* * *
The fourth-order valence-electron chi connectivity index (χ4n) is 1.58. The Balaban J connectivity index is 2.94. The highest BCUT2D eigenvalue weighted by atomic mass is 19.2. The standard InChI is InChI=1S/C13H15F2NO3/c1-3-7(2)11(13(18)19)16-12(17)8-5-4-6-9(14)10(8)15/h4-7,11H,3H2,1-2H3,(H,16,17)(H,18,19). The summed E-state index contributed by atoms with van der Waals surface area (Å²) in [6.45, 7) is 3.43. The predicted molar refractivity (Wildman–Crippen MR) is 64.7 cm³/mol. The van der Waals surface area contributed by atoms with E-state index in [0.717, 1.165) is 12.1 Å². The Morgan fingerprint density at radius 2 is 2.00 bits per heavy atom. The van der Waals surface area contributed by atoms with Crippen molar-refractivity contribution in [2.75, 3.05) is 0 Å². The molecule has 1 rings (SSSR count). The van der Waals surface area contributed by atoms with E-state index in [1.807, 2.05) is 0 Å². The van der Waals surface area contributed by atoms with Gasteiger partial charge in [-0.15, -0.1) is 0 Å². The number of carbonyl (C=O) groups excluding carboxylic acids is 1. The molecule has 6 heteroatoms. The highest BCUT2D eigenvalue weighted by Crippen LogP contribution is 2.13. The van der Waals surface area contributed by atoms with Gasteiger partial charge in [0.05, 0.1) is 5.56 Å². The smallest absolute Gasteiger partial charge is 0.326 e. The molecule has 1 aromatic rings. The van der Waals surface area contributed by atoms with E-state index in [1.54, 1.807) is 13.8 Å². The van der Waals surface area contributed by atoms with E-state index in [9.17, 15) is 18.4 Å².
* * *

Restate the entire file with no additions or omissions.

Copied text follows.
The fourth-order valence-electron chi connectivity index (χ4n) is 1.58. The Balaban J connectivity index is 2.94. The highest BCUT2D eigenvalue weighted by atomic mass is 19.2. The standard InChI is InChI=1S/C13H15F2NO3/c1-3-7(2)11(13(18)19)16-12(17)8-5-4-6-9(14)10(8)15/h4-7,11H,3H2,1-2H3,(H,16,17)(H,18,19). The summed E-state index contributed by atoms with van der Waals surface area (Å²) in [6.45, 7) is 3.43. The predicted molar refractivity (Wildman–Crippen MR) is 64.7 cm³/mol. The van der Waals surface area contributed by atoms with E-state index in [0.717, 1.165) is 12.1 Å². The Morgan fingerprint density at radius 2 is 2.00 bits per heavy atom. The van der Waals surface area contributed by atoms with Crippen molar-refractivity contribution in [2.75, 3.05) is 0 Å². The molecule has 1 rings (SSSR count). The van der Waals surface area contributed by atoms with E-state index in [1.807, 2.05) is 0 Å². The van der Waals surface area contributed by atoms with Gasteiger partial charge in [-0.15, -0.1) is 0 Å². The number of carbonyl (C=O) groups excluding carboxylic acids is 1. The molecule has 6 heteroatoms. The highest BCUT2D eigenvalue weighted by Crippen LogP contribution is 2.13. The van der Waals surface area contributed by atoms with Gasteiger partial charge in [0.05, 0.1) is 5.56 Å². The smallest absolute Gasteiger partial charge is 0.326 e. The molecule has 1 aromatic rings. The van der Waals surface area contributed by atoms with E-state index in [1.54, 1.807) is 13.8 Å². The van der Waals surface area contributed by atoms with E-state index in [9.17, 15) is 18.4 Å².